Besides contraception, folks of the modern age should study organic gardening, meditation (stress-buster, dream fulfiller, life lengthener), keep an eye on politics and actually know something about the world and the U.S. of A., and how to make a good latte…

    I am sure there is much more, and my list is pretty lame, but the CONTRACEPTION/ FAMILY PLANNING is extremely important.

    Thanks for hearing me out!

    Erinn Kauer / eakamouse

    P.S. Concert ettiquette, Gourmet Camping, and the fine art of bodybuilding (look good now AND later!). Whatever. Bye.

    MISC @ 12
    Jun 11th, 1998 by Clark Humphrey

    It’s the 12th-anniv.Misc., the column that wonders if Vancouver essayist Brian Fawcett was right when he said malls and subdivisions are typically named after the real places they replaced, whether a corollary might be made about car commercials promoting further traffic-jamming steel tonnage with images of the wide open road, or (even better) SUV ads using nature footage to sell landscape-ruining gas-guzzlers.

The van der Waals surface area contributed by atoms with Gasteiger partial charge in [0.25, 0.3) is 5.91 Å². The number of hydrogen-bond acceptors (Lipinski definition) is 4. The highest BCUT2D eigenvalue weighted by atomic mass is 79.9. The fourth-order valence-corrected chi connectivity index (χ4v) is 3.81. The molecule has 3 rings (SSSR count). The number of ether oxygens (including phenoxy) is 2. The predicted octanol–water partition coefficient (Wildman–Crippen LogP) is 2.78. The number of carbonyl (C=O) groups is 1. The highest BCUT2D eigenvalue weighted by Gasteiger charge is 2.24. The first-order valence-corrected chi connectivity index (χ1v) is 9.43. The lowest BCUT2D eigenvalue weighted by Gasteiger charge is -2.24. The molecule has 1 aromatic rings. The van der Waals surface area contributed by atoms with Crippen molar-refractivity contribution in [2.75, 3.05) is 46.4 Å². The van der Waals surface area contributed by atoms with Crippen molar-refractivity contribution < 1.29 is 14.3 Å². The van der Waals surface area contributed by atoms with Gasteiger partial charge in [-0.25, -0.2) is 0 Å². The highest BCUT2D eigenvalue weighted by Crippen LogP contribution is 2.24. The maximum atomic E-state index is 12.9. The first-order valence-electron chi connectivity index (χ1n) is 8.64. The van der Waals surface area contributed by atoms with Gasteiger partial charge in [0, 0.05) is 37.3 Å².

OUR FAR-FLUNG CORRESPONDENTS: Loyal readers have been sending junk food samples from far and near. Scott McGrath, though, takes the no-prize for the biggest cache of snax from the furthest-away place. The centerpiece of his shipment: a hamburger (made with chicken) he found at a Beijing convenience store, in a sealed envelope complete with bun, lettuce, and “salted sauce.” The English half of the envelope’s back warns of a two-to-three-day shelf life for the product, depending on the time of year. The bun got squished in transit, but it’s otherwise a normal looking way-past-pull-date meat food. The rest of his box contained Japanese, Filipino, and Taiwanese products he found in Guam: Banana catsup, dried squid and cuttle fish, soybean and herbal-jelly soft drinks, and Marine World Biscuits (shrimp-flavored animal crackers in fish shapes labeled, in English, “Tuna,” “Dolphin,” and even “Sea Lawyer!”). Many of these are more conveniently available at Uwajimaya and other local Asian-food emporia, but it’s the thought behind the gift that counts.

    ANOTHER YEAR OLDER: I’ve traditionally used this, the anniversary week of Misc. (begun in the old ArtsFocus tabloid in June 1986), to take a look back at the column, the changes in Seattle, or my journeys. This time, I want to look ahead. This li’l corner-O-newsprint ain’t my sole ambition in life. There’s plenty of other things I’ve always wanted: